The Pittsburgh Steelers struck gold with Maurkice Pouncey in the first round of last year’s draft. This year, they’ll try to do the same thing … with another guy named Pouncey. Ted Kian of Steelers Lounge looks at Maurkice’s brother and every other potential Steelers pick in our latest draft preview:

1. How sweet would it be if the Steelers were able to land Mike Pouncey? I’m thinking they’d have to trade up though.

Mike Pouncey is not nearly as good as his brother, which is why he received a mid-round grade from the NFL advisory committee after his junior year and opted to stay in school for his senior season. However, his draft stock has risen, in part, due to Maurkice’s success as a rookie. Mike, though, is by himself an excellent prospect and the symmetry between him and Maurkice would help Pittsburgh dominate the interior just as the twins did in helping Tim Tebow break Herschel Walker’s Southeastern Conference career touchdown record while at the University Florida.

The Steelers’ most successful offensive lines have been dominated by interior players for the past 40 years (e.g., Mike Webster, Dermontti Dawson, Alan Faneca, etc.). However, right guard has been the weak link of the Steelers’ offensive line for the better part of the last decade. In fact, Pittsburgh started three different players each multiple games at that spot last year in Trai Essex, Doug Legursky and Ramon Foster. Pouncey would shore up that weakness immediately. However, it would likely take trading up at least a third-rounder to secure Pouncey. The Steelers are not averse to trading up for a player they target and have had great success the last two times they did so in the first round to pick up Troy Polamalu in 2003 and Santonio Holmes in 2006. If Pouncey falls to No. 24 overall, the Steelers may consider offering their first- and third-round picks to New Orleans to move ahead of Seattle, who would likely select Pouncey at 25 if he were still on the board. It seems highly unlikely that he would fall past the 28th pick, assuming New England holds onto that spot. I would not complain if the Steelers traded up, but a third-round pick to move up in the first round is a steep price.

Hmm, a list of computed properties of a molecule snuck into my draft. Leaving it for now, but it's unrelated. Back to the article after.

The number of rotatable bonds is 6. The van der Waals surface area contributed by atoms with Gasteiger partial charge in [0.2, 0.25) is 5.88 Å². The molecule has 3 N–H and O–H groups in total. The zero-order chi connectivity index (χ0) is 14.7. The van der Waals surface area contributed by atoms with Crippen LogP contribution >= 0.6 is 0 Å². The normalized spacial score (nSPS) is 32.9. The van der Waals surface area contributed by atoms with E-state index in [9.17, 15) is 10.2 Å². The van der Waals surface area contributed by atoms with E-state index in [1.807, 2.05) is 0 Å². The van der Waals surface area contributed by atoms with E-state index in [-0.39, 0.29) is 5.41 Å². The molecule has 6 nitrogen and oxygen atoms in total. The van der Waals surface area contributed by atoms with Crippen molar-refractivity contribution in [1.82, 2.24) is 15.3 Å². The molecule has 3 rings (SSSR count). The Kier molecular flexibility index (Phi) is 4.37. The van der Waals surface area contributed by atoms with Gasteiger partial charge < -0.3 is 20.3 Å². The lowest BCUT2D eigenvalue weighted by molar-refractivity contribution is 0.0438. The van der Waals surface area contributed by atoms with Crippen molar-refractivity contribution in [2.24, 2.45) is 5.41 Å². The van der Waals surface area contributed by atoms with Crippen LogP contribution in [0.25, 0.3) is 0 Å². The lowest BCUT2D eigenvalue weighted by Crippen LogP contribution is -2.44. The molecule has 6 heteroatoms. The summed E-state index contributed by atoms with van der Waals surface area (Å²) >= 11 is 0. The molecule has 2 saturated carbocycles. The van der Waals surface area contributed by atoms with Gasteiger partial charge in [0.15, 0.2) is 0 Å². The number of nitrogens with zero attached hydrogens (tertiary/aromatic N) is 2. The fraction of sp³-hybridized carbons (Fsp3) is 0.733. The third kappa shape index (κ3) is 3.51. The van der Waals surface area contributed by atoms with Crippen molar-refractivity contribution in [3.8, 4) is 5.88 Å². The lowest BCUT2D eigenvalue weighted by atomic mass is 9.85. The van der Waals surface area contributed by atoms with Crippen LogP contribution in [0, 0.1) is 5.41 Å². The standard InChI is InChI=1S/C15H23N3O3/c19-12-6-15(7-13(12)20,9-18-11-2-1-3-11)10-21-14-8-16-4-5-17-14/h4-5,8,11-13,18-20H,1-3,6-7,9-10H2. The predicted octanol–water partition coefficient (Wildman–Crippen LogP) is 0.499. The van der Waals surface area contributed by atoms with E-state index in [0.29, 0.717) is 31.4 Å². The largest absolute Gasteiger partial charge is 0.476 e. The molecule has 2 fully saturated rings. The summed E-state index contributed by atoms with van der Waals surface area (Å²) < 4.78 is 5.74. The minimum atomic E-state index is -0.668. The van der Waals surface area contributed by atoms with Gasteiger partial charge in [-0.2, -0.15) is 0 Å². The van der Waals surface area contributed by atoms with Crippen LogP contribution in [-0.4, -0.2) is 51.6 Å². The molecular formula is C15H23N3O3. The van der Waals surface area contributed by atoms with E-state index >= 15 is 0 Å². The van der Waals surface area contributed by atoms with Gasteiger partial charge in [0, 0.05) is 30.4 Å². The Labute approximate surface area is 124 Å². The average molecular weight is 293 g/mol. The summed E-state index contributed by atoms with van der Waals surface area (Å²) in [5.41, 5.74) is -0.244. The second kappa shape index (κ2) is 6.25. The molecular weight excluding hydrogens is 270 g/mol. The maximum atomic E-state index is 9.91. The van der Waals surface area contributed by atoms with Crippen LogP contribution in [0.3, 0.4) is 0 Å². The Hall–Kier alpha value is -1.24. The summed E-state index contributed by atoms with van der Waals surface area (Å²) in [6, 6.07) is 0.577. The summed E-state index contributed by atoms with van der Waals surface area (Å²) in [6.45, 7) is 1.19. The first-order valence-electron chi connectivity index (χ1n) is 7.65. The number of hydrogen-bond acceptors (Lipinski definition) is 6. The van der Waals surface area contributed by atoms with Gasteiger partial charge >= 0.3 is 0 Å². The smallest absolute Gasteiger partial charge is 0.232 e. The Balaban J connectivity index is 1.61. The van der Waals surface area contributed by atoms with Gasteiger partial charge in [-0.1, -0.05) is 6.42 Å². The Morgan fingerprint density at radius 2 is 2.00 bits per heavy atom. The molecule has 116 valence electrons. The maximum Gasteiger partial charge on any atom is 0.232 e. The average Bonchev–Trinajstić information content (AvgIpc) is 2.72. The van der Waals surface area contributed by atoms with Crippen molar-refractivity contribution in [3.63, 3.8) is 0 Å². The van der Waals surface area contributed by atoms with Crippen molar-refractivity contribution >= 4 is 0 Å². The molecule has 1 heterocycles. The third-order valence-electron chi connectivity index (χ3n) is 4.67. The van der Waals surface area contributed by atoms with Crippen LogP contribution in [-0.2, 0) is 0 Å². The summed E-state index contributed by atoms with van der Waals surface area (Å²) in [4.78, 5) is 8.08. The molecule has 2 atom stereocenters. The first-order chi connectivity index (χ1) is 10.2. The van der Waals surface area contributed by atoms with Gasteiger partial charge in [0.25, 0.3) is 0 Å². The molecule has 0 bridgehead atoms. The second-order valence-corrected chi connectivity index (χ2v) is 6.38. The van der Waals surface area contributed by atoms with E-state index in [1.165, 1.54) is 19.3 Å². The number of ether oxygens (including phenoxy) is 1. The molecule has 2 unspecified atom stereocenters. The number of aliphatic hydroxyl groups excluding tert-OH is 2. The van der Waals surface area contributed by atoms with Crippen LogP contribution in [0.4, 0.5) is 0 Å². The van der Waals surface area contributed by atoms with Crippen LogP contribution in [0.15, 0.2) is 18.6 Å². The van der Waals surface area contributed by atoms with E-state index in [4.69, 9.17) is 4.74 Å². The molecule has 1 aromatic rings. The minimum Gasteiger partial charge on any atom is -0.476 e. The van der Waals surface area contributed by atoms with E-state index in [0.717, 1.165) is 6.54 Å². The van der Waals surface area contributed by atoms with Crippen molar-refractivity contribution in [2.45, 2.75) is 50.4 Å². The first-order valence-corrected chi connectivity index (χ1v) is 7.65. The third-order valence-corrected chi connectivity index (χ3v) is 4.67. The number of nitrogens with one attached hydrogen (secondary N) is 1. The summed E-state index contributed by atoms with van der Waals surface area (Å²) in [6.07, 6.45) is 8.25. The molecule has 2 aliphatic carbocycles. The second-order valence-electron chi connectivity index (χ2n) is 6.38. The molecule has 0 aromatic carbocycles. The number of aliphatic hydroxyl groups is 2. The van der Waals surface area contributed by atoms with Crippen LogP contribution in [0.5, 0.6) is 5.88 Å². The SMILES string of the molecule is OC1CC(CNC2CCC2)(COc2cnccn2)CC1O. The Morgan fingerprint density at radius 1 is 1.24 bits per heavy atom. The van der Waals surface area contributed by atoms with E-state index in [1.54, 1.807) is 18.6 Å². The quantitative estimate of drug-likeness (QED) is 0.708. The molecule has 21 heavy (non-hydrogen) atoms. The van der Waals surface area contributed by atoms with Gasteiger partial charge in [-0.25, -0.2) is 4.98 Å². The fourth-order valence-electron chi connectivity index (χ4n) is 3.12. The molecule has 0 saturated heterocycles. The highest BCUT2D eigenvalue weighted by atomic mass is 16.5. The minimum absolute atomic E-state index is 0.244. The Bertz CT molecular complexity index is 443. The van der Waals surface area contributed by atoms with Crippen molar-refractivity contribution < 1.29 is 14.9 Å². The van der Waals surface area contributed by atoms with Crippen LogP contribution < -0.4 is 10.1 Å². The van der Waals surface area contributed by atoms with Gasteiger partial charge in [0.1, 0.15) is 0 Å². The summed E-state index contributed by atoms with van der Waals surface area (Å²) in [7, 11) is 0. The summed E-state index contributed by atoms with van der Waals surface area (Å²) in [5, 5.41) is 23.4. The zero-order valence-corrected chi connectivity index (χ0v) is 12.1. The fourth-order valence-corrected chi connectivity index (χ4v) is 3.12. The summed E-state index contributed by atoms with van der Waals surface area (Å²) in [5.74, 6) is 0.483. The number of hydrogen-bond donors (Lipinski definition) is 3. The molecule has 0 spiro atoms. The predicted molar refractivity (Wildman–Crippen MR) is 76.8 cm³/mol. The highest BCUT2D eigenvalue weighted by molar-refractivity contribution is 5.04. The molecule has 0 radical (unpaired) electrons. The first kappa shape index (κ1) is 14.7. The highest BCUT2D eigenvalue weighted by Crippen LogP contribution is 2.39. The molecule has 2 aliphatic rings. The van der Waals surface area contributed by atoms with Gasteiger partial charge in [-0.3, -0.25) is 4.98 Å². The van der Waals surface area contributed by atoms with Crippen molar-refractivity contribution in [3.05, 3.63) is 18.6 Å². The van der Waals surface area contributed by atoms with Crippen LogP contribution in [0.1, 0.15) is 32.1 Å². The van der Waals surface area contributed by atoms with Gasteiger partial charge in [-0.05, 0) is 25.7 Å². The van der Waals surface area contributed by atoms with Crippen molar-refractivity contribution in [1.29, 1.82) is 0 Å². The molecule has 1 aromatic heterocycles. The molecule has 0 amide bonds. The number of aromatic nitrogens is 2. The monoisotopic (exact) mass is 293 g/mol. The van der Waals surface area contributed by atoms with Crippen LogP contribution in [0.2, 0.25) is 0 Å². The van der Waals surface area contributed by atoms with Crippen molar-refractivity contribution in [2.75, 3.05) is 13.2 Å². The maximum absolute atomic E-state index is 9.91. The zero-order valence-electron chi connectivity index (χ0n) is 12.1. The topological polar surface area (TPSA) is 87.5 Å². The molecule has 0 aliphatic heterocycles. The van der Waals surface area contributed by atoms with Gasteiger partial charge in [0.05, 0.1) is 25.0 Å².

2. I’m thinking cornerback and tackle are the team’s biggest needs. Which worries you more? There are bound to be some solid players at both positions available in the 31st spot.

Cornerback is a far greater immediate need for the Steelers than tackle. It is also a major long-term need. Pittsburgh’s top corner, 30-year-old Ike Taylor, will likely become an unrestricted free agent at some point during the offseason. William Gay, the Steelers’ No. 3 corner, would also become an unrestricted free agent if a new CBA is reached similar to the old agreement that grants free agency to most fourth- and fifth-year players. Moreover, both No. 2 corner Bryant McFadden and Gay struggled last year in man coverage, a team weakness that was badly exposed by Aaron Rodgers in the Super Bowl.